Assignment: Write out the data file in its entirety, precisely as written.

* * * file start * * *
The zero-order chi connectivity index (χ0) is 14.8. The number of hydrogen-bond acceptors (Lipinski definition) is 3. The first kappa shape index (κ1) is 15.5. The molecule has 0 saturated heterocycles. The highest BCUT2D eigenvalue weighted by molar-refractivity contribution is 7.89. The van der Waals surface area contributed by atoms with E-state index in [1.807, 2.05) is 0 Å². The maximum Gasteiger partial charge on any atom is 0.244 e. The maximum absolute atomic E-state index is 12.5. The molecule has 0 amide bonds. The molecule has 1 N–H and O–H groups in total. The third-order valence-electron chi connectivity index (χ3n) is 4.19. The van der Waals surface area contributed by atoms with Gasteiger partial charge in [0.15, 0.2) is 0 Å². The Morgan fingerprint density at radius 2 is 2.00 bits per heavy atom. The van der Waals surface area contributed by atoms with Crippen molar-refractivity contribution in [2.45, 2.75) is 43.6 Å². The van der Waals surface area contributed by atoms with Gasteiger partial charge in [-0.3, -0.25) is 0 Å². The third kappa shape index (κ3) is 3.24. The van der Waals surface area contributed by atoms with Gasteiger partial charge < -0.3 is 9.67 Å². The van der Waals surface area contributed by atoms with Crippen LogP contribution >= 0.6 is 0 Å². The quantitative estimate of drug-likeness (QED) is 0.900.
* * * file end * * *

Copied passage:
The zero-order chi connectivity index (χ0) is 14.8. The number of hydrogen-bond acceptors (Lipinski definition) is 3. The first kappa shape index (κ1) is 15.5. The molecule has 0 saturated heterocycles. The highest BCUT2D eigenvalue weighted by molar-refractivity contribution is 7.89. The van der Waals surface area contributed by atoms with E-state index in [1.807, 2.05) is 0 Å². The maximum Gasteiger partial charge on any atom is 0.244 e. The maximum absolute atomic E-state index is 12.5. The molecule has 0 amide bonds. The molecule has 1 N–H and O–H groups in total. The third-order valence-electron chi connectivity index (χ3n) is 4.19. The van der Waals surface area contributed by atoms with Gasteiger partial charge in [0.15, 0.2) is 0 Å². The Morgan fingerprint density at radius 2 is 2.00 bits per heavy atom. The van der Waals surface area contributed by atoms with Crippen molar-refractivity contribution in [2.45, 2.75) is 43.6 Å². The van der Waals surface area contributed by atoms with Gasteiger partial charge in [-0.3, -0.25) is 0 Å². The third kappa shape index (κ3) is 3.24. The van der Waals surface area contributed by atoms with Gasteiger partial charge < -0.3 is 9.67 Å². The van der Waals surface area contributed by atoms with Crippen LogP contribution >= 0.6 is 0 Å². The quantitative estimate of drug-likeness (QED) is 0.900.